My 16yo daughter painted the picture below recently, at my request of course. I think she worked from a photo here on the blog. If anyone knows of other paintings, let us know as it would be great to capture them here.
We are starting a historical blog on the parish of Clonmethan on the website. If you have any stories or photographs of funerals, weddings, christenings or any other events which took place in the church or grounds, we would like to hear them. If anyone has any family ties with Clonmethan Church (St Mary’s) or the surrounding area. please let us know, and we will include them.
We have recently made connections with relatives of Fredrick Henry Aldhouse the last Rev of Clonmethan (St Mary’s) who died on the 30 August 1949 and is buried in the church. I will be writing a longer article on Fredrick Henry Aldhouse and his connection with the Church of Clonmethan (St Mary’s).
The Friends of Clonmethan have been working very hard in recent months generally tidying up the inside of the building. This not only makes things look better, but it also has revealed how solid the structure of the building is. It also reveals work to be done of course ! Below are a few pictures which reveal the extent of work done much better than words can.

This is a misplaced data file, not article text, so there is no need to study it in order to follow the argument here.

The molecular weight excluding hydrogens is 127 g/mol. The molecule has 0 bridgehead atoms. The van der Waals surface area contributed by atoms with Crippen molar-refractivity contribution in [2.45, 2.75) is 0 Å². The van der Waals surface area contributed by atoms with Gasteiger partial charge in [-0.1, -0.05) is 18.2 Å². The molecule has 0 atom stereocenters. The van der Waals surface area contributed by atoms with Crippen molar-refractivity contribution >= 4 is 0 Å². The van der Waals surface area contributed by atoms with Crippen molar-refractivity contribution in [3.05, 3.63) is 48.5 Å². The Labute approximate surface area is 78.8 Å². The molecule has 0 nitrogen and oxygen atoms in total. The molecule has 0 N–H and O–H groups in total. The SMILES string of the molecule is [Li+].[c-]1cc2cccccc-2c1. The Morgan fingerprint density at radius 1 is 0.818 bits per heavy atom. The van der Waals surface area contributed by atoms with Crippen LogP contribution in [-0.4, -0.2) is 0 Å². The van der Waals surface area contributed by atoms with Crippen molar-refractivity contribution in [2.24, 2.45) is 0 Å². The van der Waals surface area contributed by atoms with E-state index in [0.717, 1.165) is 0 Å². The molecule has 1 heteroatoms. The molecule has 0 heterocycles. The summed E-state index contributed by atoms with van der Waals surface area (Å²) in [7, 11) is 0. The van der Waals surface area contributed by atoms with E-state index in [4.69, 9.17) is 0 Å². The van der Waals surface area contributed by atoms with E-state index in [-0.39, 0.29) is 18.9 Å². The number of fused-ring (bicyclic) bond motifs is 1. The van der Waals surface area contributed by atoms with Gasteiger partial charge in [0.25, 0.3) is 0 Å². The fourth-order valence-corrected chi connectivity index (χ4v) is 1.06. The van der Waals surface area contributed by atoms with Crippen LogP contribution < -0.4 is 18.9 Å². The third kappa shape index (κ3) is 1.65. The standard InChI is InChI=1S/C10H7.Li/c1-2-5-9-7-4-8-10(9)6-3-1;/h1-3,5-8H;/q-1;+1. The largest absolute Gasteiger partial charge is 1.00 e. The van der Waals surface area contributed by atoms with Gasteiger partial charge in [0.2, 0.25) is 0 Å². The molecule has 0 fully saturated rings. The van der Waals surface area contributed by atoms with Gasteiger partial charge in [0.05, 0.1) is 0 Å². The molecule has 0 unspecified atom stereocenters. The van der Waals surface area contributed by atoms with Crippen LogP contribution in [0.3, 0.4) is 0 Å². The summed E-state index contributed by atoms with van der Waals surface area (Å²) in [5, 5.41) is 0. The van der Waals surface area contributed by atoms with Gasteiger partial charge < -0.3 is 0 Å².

It is an old saying, but also a statement by Isaac Newton, what goes up must come down. This week, it is the gates at Clonmethan which are coming down, probably for the first time in a century or more – and who knows, maybe since they first went up. Here is a video of some of the Friends of Clonmethan at work taking down the gates for restoration. Brilliant work!
Genesis 1:3 – God said, ‘Let there be light,’ and there was light. And there is now light at Clonmethan, probably for the first time in 60 years or more. Well done to all.
The Board of First Fruits was an arm of the Church of Ireland, established in 1711 by Queen Anne. Its goal was to improve churches and glebe houses in Ireland. In or around 1811, the church and glebe at Clonmethan received a total of £837 10s. as shown by the parliamentary records extract below.
In today’s terms, this amount equates to about £39,000. At the time, it could buy 79 horses, 930 stones of wool or pay wages of a skilled tradesman for 5583 days (source:https://www.nationalarchives.gov.uk/currency-converter/).
Where is Clonmethan?
While we get this site set up, here is a map of the location of the parish of Clonmethan – source https://www.townlands.ie/dublin/clonmethan/